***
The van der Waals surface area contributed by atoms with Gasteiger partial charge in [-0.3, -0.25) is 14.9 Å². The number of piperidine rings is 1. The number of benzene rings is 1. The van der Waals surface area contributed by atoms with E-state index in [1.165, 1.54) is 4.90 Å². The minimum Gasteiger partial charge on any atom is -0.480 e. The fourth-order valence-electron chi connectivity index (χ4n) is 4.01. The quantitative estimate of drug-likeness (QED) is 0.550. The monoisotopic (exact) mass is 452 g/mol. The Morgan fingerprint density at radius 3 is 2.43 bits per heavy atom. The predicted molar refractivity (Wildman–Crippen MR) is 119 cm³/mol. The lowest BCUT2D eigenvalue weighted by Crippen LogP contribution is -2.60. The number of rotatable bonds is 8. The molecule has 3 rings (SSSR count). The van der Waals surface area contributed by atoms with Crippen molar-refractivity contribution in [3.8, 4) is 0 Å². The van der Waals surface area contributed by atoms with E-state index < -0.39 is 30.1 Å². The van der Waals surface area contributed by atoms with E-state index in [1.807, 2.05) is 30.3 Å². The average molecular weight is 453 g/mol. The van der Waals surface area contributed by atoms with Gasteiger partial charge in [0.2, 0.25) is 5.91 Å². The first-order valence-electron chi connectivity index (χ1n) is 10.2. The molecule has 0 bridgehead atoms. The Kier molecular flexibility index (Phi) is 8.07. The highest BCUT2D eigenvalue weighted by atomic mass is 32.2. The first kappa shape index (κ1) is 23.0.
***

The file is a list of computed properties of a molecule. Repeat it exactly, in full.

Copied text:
The van der Waals surface area contributed by atoms with Gasteiger partial charge in [-0.3, -0.25) is 14.9 Å². The number of piperidine rings is 1. The number of benzene rings is 1. The van der Waals surface area contributed by atoms with E-state index in [1.165, 1.54) is 4.90 Å². The minimum Gasteiger partial charge on any atom is -0.480 e. The fourth-order valence-electron chi connectivity index (χ4n) is 4.01. The quantitative estimate of drug-likeness (QED) is 0.550. The monoisotopic (exact) mass is 452 g/mol. The Morgan fingerprint density at radius 3 is 2.43 bits per heavy atom. The predicted molar refractivity (Wildman–Crippen MR) is 119 cm³/mol. The lowest BCUT2D eigenvalue weighted by Crippen LogP contribution is -2.60. The number of rotatable bonds is 8. The molecule has 3 rings (SSSR count). The van der Waals surface area contributed by atoms with Crippen molar-refractivity contribution in [3.8, 4) is 0 Å². The van der Waals surface area contributed by atoms with E-state index < -0.39 is 30.1 Å². The van der Waals surface area contributed by atoms with E-state index in [1.807, 2.05) is 30.3 Å². The average molecular weight is 453 g/mol. The van der Waals surface area contributed by atoms with Gasteiger partial charge in [0.2, 0.25) is 5.91 Å². The first-order valence-electron chi connectivity index (χ1n) is 10.2. The molecule has 0 bridgehead atoms. The Kier molecular flexibility index (Phi) is 8.07. The highest BCUT2D eigenvalue weighted by atomic mass is 32.2. The first kappa shape index (κ1) is 23.0.